*) echo "'$F' cannot be viewed";;
I threw in txt files too, and view them with the read-only version of Vim.
But once I did that, and looked at the man page for acroread, and the help for ebook-viewer, I realised that I could solve some other irritations.
Acroread, no matter what I do, is going to display errors about files not existing even when they do. I could get rid of this rubbish by redirecting stdout and stderr to /dev/null.
If I have a PDF open, and then in another xterm in another window, I open another PDF, then the two PDFs appear in the one acroread screen in tabs. And if I go to shut it down, then it complains about shutting down multiple PDFs. And if I avoid that trap and just close the PDF I no longer want, the remaining PDF is in the wrong window. I am able to solve this whole mess by using
-openInNewInstance on the command line and each PDF would get its own instance and things would work the way I want them to work.
Another irritation is opening a PDF and finding that it is scaled down to 20% and it's unreadable, or scaled up to 300% and equally unreadable. This was solved by using
/a "zoom=100" on the command line. And because when I am checking books for the correct names and authors I always want to start at the beginning and not where acroread last left off or where the author wants me to start reading the book, I can force it to open on page 1 too, by expanding the /a option to
/a "zoom=100 & page=1".
Ebook-viewer has less start up options, probably because there are less things irritating me, so the only thing I wanted to do with it was force it to start at page 1 too, and that is done with
So I added these options to my br script and ended up with something that works really well for me.
if [ ! -f "$F" ]; then
echo "$F does not exist"
case $F in
*.pdf) /usr/bin/acroread -openInNewInstance /a "page=1 & zoom=100" "$F" > /dev/null 2>&1 ;;
*.epub) /opt/calibre/ebook-viewer --open-at=1 "$F" > /dev/null 2>&1 ;;
*.mobi) /opt/calibre/ebook-viewer --open-at=1 "$F" > /dev/null 2>&1 ;;
*.azw) /opt/calibre/ebook-viewer --open-at=1 "$F" > /dev/null 2>&1 ;;
*.azw3) /opt/calibre/ebook-viewer --open-at=1 "$F" > /dev/null 2>&1 ;;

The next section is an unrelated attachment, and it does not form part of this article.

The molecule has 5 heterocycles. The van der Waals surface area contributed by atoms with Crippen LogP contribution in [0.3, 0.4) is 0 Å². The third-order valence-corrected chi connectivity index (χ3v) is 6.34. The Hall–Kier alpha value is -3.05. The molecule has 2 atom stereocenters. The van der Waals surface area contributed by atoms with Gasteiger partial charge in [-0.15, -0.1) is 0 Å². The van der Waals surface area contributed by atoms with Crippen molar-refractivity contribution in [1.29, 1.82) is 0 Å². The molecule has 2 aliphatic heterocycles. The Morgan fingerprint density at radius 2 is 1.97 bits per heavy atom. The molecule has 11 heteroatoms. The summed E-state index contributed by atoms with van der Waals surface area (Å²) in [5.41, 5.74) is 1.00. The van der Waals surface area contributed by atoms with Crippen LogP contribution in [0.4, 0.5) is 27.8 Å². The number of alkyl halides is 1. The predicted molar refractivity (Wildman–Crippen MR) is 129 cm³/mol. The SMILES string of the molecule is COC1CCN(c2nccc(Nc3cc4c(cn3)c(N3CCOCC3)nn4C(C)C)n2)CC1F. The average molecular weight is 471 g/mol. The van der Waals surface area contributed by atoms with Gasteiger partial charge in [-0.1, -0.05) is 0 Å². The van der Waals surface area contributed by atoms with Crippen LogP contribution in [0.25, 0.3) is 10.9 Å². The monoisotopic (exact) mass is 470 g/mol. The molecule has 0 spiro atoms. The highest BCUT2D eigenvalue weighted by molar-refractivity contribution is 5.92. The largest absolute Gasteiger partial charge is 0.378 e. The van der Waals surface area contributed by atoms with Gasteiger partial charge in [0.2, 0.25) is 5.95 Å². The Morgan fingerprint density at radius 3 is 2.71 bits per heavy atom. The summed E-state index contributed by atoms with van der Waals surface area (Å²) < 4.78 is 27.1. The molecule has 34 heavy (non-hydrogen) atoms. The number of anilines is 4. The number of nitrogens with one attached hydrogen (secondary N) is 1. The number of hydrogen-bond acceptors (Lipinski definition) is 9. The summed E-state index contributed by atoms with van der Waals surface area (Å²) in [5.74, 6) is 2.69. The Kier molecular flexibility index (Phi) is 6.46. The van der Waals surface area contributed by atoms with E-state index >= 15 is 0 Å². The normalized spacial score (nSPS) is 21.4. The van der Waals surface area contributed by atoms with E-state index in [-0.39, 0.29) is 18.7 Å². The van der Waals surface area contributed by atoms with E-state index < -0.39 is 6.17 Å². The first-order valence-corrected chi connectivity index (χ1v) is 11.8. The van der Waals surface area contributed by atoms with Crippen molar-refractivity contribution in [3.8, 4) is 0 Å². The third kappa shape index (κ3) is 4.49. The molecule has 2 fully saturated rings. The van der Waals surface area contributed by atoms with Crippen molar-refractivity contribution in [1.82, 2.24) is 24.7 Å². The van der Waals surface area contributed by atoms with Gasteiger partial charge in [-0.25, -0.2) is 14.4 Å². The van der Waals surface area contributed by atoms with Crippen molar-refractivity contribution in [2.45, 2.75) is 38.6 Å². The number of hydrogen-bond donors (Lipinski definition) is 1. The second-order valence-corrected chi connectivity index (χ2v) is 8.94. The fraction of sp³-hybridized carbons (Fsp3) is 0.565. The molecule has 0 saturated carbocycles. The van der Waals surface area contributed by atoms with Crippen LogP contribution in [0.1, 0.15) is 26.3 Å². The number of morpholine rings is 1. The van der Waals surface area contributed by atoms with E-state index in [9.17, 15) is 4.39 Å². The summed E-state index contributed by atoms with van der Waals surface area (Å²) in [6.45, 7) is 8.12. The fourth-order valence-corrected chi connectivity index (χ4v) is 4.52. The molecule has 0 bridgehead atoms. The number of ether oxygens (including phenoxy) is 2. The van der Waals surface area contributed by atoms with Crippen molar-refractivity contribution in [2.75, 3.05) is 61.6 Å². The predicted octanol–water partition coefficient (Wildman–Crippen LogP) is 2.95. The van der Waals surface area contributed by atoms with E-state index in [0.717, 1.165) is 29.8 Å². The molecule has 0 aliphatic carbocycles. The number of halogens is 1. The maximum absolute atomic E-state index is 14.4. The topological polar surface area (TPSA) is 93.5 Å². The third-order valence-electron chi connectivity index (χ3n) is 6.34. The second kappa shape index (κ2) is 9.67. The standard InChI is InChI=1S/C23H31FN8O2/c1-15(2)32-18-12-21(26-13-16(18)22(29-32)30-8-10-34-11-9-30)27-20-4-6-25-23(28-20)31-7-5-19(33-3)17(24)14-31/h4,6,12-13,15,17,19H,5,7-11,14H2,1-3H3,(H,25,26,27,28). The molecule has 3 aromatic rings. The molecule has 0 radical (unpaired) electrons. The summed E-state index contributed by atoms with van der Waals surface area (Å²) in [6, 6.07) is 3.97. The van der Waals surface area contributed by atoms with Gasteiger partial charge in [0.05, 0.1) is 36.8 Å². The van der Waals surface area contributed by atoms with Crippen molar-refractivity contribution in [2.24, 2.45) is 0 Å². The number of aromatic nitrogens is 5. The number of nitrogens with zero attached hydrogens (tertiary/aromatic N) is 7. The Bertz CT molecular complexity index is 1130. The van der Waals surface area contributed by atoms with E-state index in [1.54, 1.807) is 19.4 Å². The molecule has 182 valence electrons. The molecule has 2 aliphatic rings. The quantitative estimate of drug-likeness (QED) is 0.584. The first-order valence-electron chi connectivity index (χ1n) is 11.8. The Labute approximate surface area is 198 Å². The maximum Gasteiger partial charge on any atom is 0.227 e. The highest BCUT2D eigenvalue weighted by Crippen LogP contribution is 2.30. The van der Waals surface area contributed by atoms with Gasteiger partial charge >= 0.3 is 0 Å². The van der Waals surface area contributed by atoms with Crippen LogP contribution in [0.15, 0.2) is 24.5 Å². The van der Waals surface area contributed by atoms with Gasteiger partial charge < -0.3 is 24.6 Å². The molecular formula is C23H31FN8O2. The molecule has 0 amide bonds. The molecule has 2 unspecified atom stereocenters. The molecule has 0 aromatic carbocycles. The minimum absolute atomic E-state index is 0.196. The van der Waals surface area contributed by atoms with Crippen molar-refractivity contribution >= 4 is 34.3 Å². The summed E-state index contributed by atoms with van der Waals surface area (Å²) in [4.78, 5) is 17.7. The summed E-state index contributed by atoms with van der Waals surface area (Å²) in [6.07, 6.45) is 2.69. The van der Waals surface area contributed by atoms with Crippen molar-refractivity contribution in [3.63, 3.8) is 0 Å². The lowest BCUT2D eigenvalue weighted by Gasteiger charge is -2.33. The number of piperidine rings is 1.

*.txt) /usr/bin/view "$F" ;;
*) echo "'$F' cannot be viewed";;
If I learn new tricks, I can easily expand this script. It's a good start, and my irritation level is seriously reduced, but more importantly, I am much more efficient using this script. I can process books very quickly now.
, Monday, 28 August 2017 10:38 AM (Category: General
I have old habits formed from long ago. I have strong likes and dislikes. I often feel out of step with modern computing and modern development and modern web practices.
Many years ago, the Firefox browser changed their URL bar to be both a place to type in a URL and a place where you could type in search terms. It irritated me a little, but I coped. I still have the search bar to the right of the URL bar. I type URLs in the URL bar and most of the time they autocomplete. I type search terms in the URL bar and they search. Lately, it's been bugging me that when I type some terms in the URL bar, the autocomplete doesn't work and it searches on it, and I end up with a Google page of search results. If it happens once in a while, I ignore. But lately, it started happening far more frequently. It started happening enough to trigger my "how can I turn this off" reflex.
Then I remembered that Chrome has a similar issue. They have a URL bar and it's a search bar and URL bar combined, and I have even more problems with this. I was backtracking frequently. And then there's the privacy issue. Sometimes I just want to go to a URL and not let Google know about it. Using Chrome, that's probably futile anyway.
So on the weekend I got triggered enough to do something about it. I searched for ways of turning it off. Yes, I used Google search to find out how to turn off search in the URL bar.
For Firefox, these are the steps.
- Bring up about:config
- Search on keyword.enabled
- Toggle that to False.
- Then use the URL bar for URLs and the search bar for search terms.
Chrome is more difficult. You only have one bar to serve both URLs and search. I ended up adding a new search engine, and then making it the default.
- Click on the three vertical dots at top right "Customize and control Chrome".
- Then choose Settings.
- Choose Manage search engines.
- To the right, below the default search engines, click on ADD.
- Add a new search engine, with Null for both Search engine and Keyword, and http://%s in the URL.
- Scroll down to the bottom, and click on the three vertical dots to the right of that entry, and then select Make default.